ServiceNet’s Prospect Meadow Farm in Hatfield holds open house to celebrate third anniversary

The Daily Hampshire Gazette. July 14, 2014. By Rebecca Everett.

HATFIELD — Prospect Meadow Farm, a nonprofit social enterprise farm run by ServiceNet, is growing in more ways than one.

The farm at 103A Prospect St. started in May of 2011 with a garden and 50 chickens, tended mostly by clients of ServiceNet, a Northampton-based mental health and human services agency.

Since then it has added additional gardens, three alpacas, two llamas, about 250 chickens, and pigs. In terms of sales, it has expanded its Community Supported Agriculture (CSA) shares from 20 to 40 and offered those members eggs, bacon and sausage as well. It has added a biweekly egg delivery service and sells eggs at local stores.

But the most exciting expansion, said Farm Director Shawn Robinson, is the number of people involved in working the farm.

“The number of individuals we are able to employ has increased dramatically,” Robinson said. Before, a limited number of people were able to work through a supported employment program, but many volunteered at the farm. Now, the farm employs 16 people with developmental disabilities.

“They’re getting minimum wage, and we give them decent hours — up to 30,” he said. “And they get the added health benefits that come from working the soil.”

Many ServiceNet clients deal with depression, anger management, and other mental health challenges, he said. “This appears to be very therapeutic to many of them,” he said.

Robinson said that supporting that idea is a recent thesis study done by Frank Bayles, a student at the Smith College School for Social Work who interviewed Prospect Meadow Farm employees and volunteers.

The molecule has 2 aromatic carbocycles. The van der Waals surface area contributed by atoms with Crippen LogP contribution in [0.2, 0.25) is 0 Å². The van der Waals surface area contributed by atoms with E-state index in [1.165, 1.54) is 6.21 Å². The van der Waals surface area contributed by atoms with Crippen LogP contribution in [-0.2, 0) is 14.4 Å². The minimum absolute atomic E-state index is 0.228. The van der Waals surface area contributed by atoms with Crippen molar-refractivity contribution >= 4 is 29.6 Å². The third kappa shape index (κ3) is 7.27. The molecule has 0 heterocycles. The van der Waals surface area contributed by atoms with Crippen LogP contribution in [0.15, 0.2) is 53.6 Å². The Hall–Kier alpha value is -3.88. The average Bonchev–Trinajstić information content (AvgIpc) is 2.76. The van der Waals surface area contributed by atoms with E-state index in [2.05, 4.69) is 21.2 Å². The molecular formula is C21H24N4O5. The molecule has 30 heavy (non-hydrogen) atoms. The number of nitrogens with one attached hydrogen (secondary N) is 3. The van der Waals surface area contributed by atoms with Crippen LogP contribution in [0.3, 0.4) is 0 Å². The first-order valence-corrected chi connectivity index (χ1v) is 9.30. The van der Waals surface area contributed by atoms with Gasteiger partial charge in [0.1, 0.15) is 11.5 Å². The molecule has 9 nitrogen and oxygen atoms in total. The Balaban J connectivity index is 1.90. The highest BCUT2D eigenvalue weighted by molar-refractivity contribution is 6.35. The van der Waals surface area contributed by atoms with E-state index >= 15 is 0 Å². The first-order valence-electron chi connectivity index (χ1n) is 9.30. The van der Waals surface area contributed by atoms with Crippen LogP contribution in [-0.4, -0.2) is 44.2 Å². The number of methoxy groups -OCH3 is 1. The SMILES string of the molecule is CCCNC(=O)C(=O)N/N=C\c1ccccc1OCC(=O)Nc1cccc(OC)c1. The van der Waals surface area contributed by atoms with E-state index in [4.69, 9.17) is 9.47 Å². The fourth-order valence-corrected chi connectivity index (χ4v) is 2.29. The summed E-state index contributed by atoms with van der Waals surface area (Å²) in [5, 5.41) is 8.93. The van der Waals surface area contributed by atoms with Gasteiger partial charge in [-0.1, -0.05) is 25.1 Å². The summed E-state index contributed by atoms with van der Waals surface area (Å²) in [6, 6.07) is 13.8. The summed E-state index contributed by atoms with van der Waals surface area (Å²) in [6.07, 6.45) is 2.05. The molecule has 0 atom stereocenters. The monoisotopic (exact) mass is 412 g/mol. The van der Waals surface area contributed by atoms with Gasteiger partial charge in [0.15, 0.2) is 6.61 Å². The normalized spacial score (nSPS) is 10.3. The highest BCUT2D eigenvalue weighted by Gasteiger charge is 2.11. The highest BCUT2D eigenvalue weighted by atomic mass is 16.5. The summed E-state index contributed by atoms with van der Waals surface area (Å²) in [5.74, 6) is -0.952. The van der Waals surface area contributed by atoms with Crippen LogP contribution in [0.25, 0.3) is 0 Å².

He concluded that the farm work benefitted clients and said therapeutic farms like it should not be discounted as “fringe” in the world of mental health treatment, according to the study.

In addition to helping dozens of people who are dealing with physical, mental, developmental and economic challenges, the farm has produced more than 25,000 pounds of produce. What is not sold in CSA shares or at the roadside farm stand is donated to ServiceNet group homes and shelters, the Northampton Survival Center, and other local food programs.

The farm has sold out of CSA shares for this season but there is a waiting list for those who would like to buy a 2015 share.

The farm is hosting an open house Aug. 1 from 3 to 5 p.m. to celebrate its third anniversary and welcome new faces to the farm.

Those attending can take guided tours and hay rides, interact with barnyard animals and do arts and crafts. Live music will be provided by The Endless, a band of ServiceNet staff members and client, and Carinae, a Hadley-based band that plays “a psychedelic mix of musical genres,” according to a press release from ServiceNet.

Snacks will be provided and desserts will be available for purchase from SugarBakers Cake Truck of Southampton.